Challenges in sustained use

However, it noted that the even though the government is providing subsidies to adopt clean cooking energy, the rural population is still struggling with its sustained usage. The high price – for those with limited means – of fuel refills means that freely-available biomass is often a more attractive option.

Mishra admitted that his family gets the cylinder refilled only once a year, while normally 10-12 cylinder refills are expected from a household for all cooking needs. There’s a trend that most of the households are opting for: supplementing their biomass consumption with LPG instead of relying solely on the latter for cooking needs.

“Policymakers now need to look beyond providing connections to households and turn their attention to ensuring affordable, reliable, and sustainable energy for all,” says Arunabha Ghosh, CEO, CEEW. “Energy access across rural India must be further improved to improve the standard of living, meet rising aspirations, and fulfil economic potential.”

Even as one-third of rural households have gained access to clean cooking energy, only 6% have managed to reach the top of the energy ladder, experts say.

Rahul Kumar Jat, a distributor of Indane LPG supplier in Sehor district in Madhya Pradesh, pointed out that even accessibility is an issue when it comes to home delivery of cylinders. “In my district, each village is far from another and in forest areas. Hence delivery is very difficult. While on an average 25% of households get home delivery of cylinders, in our district, it is just 10%.”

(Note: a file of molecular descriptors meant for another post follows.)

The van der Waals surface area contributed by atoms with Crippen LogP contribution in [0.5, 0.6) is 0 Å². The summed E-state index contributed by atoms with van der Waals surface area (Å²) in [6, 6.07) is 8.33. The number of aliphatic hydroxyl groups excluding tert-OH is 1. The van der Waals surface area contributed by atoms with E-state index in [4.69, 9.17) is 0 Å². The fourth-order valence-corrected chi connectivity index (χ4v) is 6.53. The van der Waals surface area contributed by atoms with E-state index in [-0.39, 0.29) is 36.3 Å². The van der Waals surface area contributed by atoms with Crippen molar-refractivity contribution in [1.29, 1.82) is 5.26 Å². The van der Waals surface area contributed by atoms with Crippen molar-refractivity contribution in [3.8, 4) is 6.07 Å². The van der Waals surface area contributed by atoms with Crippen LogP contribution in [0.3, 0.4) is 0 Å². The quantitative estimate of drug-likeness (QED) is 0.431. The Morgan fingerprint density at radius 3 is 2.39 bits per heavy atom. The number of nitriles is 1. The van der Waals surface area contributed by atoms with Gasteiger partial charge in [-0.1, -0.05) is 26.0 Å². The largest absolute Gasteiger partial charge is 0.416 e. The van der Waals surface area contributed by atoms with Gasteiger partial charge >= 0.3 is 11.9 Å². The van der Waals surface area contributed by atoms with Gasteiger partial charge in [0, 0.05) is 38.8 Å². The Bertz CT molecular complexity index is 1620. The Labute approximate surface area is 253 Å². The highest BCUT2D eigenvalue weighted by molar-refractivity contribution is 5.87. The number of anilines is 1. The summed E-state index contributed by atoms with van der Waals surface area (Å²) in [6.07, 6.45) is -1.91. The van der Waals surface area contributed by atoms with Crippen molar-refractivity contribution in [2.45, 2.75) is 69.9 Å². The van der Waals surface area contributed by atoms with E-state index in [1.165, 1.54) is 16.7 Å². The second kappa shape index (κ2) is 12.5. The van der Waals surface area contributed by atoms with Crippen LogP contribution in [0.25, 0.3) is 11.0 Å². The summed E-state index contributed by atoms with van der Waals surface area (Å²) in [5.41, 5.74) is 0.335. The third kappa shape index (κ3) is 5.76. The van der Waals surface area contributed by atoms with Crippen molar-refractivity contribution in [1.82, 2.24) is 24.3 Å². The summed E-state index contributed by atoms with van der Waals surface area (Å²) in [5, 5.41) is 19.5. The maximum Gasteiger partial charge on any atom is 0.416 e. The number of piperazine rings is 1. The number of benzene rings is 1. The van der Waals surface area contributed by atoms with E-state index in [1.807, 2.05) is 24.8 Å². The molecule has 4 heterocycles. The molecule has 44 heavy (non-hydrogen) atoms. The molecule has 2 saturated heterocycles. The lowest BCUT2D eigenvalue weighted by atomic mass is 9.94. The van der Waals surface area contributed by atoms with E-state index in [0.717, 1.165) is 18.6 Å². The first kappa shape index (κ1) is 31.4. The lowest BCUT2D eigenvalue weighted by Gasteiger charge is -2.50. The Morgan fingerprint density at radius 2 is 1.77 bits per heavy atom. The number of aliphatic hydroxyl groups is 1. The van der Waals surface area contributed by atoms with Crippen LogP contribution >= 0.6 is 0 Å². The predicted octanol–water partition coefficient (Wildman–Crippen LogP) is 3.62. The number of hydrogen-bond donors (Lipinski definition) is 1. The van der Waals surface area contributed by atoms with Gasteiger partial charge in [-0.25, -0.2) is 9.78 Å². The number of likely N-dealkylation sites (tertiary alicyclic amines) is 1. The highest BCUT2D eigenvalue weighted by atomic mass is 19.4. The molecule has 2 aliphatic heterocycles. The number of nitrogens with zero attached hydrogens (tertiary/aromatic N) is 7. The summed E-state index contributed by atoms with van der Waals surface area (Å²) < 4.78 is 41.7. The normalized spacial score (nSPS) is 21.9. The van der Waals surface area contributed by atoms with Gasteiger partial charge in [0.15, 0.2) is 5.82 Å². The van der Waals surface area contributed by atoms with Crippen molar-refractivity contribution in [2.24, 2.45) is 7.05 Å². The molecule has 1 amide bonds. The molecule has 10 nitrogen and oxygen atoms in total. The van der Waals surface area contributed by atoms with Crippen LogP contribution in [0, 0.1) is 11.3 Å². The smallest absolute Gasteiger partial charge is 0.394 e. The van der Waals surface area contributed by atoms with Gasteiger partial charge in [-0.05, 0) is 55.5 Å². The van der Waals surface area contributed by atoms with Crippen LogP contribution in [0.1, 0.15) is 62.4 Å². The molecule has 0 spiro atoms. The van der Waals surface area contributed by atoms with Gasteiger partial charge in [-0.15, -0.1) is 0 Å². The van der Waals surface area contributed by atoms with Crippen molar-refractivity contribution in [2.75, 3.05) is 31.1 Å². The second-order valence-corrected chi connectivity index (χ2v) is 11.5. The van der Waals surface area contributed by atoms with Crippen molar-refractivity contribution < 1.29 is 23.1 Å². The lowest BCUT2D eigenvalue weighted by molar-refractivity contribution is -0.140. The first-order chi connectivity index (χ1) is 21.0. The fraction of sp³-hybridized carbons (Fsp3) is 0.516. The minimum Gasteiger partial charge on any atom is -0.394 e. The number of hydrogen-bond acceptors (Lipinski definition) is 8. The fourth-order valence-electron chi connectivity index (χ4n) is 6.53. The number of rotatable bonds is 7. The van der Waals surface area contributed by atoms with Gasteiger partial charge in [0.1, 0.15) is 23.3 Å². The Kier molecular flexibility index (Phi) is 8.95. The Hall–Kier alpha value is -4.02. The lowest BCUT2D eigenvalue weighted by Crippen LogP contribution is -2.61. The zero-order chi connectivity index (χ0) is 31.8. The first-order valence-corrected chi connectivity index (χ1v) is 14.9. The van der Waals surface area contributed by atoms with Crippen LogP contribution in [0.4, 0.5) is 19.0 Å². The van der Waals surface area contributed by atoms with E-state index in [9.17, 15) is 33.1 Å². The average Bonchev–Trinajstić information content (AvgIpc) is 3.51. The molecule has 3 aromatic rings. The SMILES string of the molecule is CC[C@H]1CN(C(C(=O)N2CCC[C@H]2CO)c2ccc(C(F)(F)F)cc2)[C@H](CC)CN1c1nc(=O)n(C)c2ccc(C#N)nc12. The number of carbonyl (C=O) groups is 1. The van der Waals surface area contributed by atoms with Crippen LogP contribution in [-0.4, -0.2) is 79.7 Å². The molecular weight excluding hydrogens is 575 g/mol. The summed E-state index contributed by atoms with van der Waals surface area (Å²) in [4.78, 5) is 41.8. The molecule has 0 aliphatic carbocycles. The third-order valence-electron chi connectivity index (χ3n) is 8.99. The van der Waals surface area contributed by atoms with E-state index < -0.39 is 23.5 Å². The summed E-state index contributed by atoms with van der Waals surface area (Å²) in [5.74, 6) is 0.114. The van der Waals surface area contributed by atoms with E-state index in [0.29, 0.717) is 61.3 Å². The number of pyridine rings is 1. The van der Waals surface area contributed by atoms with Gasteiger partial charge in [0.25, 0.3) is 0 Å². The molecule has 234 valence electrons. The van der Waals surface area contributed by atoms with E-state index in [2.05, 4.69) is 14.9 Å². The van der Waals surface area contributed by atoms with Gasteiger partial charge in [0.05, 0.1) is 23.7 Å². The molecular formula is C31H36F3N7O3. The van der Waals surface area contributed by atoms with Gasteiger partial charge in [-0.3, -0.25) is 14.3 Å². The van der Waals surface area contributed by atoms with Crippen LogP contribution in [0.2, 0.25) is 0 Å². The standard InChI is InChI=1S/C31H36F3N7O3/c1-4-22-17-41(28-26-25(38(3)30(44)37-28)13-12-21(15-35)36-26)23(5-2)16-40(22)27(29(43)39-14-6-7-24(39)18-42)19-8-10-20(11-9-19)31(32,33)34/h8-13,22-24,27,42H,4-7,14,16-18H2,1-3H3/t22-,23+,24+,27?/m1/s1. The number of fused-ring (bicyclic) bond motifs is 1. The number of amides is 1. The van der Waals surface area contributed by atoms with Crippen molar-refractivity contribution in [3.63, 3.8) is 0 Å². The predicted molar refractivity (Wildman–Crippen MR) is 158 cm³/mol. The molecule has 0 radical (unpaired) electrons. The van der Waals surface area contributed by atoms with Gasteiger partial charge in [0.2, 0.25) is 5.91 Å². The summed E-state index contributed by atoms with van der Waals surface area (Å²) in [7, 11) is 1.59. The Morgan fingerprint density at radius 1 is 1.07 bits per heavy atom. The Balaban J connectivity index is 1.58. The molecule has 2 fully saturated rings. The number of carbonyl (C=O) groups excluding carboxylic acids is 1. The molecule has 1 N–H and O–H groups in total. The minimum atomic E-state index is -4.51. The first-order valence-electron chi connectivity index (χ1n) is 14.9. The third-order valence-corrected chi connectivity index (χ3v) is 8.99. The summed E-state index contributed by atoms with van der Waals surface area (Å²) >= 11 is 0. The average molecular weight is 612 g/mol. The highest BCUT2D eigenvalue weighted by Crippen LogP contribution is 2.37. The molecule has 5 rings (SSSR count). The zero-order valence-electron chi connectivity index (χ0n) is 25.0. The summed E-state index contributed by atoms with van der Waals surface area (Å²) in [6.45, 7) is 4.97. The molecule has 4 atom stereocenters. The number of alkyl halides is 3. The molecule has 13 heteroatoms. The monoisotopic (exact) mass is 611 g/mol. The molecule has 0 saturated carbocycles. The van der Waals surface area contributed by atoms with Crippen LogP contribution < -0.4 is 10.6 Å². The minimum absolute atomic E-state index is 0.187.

Jat also mentioned that even though the government is providing account-linked subsidies, many poor people are not able to derive the benefit as most of them have inactive bank accounts due to lack of transactions.

Maintaining momentum

The government on its part is trying to address the challenges to keep the momentum going. “It is important to understand that stacking will happen, but we are now trying to make it more affordable for them,” says Ashutosh Jindal, Joint Secretary at the Ministry of Petroleum and Natural Gas. “Instead of 14 kg cylinder, we are coming up with 5 kg cylinder, which the people can buy after the consuming the first (free) one.”

The CEEW report also mentioned that the country has made significant strides in bringing electricity access to the poor. As much as 80% of rural households in the six surveyed states depend on grid electricity and solar energy for their primary lighting needs, up from 44% in 2015. A total of 30% less households now burn kerosene oil for lighting compared with the situation 2015.

At the same time, the median hours of daily electricity supply has increased from 12 to 16 hours collectively in all the six states. However, the reliability and quality of electricity continues to be a prime challenge in achieving a complete energy access. Often the voltage received is not adequate or damages the appliances.

For Mishra, getting reliable electricity supply in his village is still a distant dream. “We burn kerosene oil for lighting. We only get electricity for few hours and can’t even use a generator as it is expensive,” he says. “So much more needs to be done.”